Vet cemetery swap snub
The Irvine City Council failed to act on a motion to spend 60 days discussing and studying a land swap proposal designed to address citizens’ concerns about the location of the future Southern California Veterans Cemetery in the city.
Advocates, including the veterans group that has long fought for a cemetery on the former Marine Corps Air Station El Toro base, believe that moving the cemetery from an area with homes and schools would address the concerns of neighbors near the site, and could also save millions of dollars in site preparation and construction, while also speeding up the process of establishing a veterans cemetery.
Those opposed stated concerns that changing course on the previously approved site would jeopardize a political process already underway.
The proposal to relocate the cemetery was brought to the city council for consideration by the Orange County Veterans Memorial Park Foundation, a group that has been championing a state-run cemetery for veterans in Orange County.
Its chairman, Bill Cook, spoke at the April 12 city council meeting in support of the council taking time to consider the new site, as did some 50 other speakers. But when councilmember Christina Shea, who had put the item on the agenda, made a motion for the 60-day discussion period, there was no second.
Instead, the council voted 3-1 to reaffirm the current site for the cemetery. Councilwoman Christina Shea left the council meeting prior to the vote after a contentious debate in a meeting that lasted five hours.
“I’m not mad at them, just a bit perplexed,” Bill Cook said in the days following the council meeting. “The real surprise to all of us is that they didn’t even consider it. They didn’t vote. They didn’t second. They didn’t even consider a very generous offer that’s going to save someone millions of dollars.”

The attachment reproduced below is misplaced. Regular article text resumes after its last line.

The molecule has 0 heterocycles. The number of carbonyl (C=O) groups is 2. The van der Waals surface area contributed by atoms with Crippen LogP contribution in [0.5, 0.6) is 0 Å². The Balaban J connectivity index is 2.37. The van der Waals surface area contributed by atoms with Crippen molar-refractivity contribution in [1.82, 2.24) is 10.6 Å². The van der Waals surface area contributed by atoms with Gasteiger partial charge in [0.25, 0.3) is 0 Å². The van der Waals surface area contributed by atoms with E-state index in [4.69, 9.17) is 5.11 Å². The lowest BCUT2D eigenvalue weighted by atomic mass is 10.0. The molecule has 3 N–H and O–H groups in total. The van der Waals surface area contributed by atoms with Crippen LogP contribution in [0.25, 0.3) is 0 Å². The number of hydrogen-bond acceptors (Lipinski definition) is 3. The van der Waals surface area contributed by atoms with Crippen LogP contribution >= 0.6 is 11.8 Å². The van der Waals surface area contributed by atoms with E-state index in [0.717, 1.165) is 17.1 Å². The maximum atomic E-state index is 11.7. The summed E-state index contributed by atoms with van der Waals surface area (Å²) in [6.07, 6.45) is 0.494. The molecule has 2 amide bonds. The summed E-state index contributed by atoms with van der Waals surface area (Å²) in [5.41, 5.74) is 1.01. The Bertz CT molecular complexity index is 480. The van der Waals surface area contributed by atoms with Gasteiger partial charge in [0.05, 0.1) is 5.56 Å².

The relocation proposal was made possible through a land swap offered by FivePoint, developer of the Great Park Neighborhoods. The 125 acres of land offered on the south side of the park was primarily used for agriculture and would not require extensive demolition or upgrading before construction of the cemetery could begin.
In her opening remarks, Councilwoman Shea said to a council chamber filled with Irvine residents and veterans, “FivePoint, directed by [Emile]Haddad, did not bring this proposal forward. It was an idea I brought up because of constraints I understood [concerning the first site] and discussions I have had with veterans over the last several months.”
FivePoint CEO Emile Haddad spoke briefly, saying, “We hope that our offer of the property exchange leads to a win–win–win outcome, for the city of Irvine in its desire to have a cemetery on the previous base, a win for the veterans and for those residents who believe the existing site is incompatible with existing uses.”
“The [original] site chosen,” said Councilwoman Shea, “was never an ideal site.” Shea pointed to residents’ concerns, adding that there are structures and a runway that would need to be removed, as well as cleanup issues. “Costs could go into tens of millions of dollars,” she said.
According to Irvine city staff reports, the approved cemetery site “contains more than 70 structures, including four hangars that comprise approximately 20,000 square feet each, a former Marine Corps Air Station El Toro control tower and offices, barracks, concrete runways, and asphalt roadways.”
Those structures would have to be removed, at a cost currently being estimated by California Department of Veterans Affairs as part of the process of requesting Federal Veterans Cemetery Grant Funds.
The land offered as an alternative site for the cemetery is currently used for agriculture, “with parcels separated by Serrano Creek (future location of the planned wildlife corridor),” according to city staff reports.
The proposed new site is near the El Toro “Y,” where the 405 and 5 freeways merge, offering visibility that the veterans group says honors the sacrifice of those who served their country.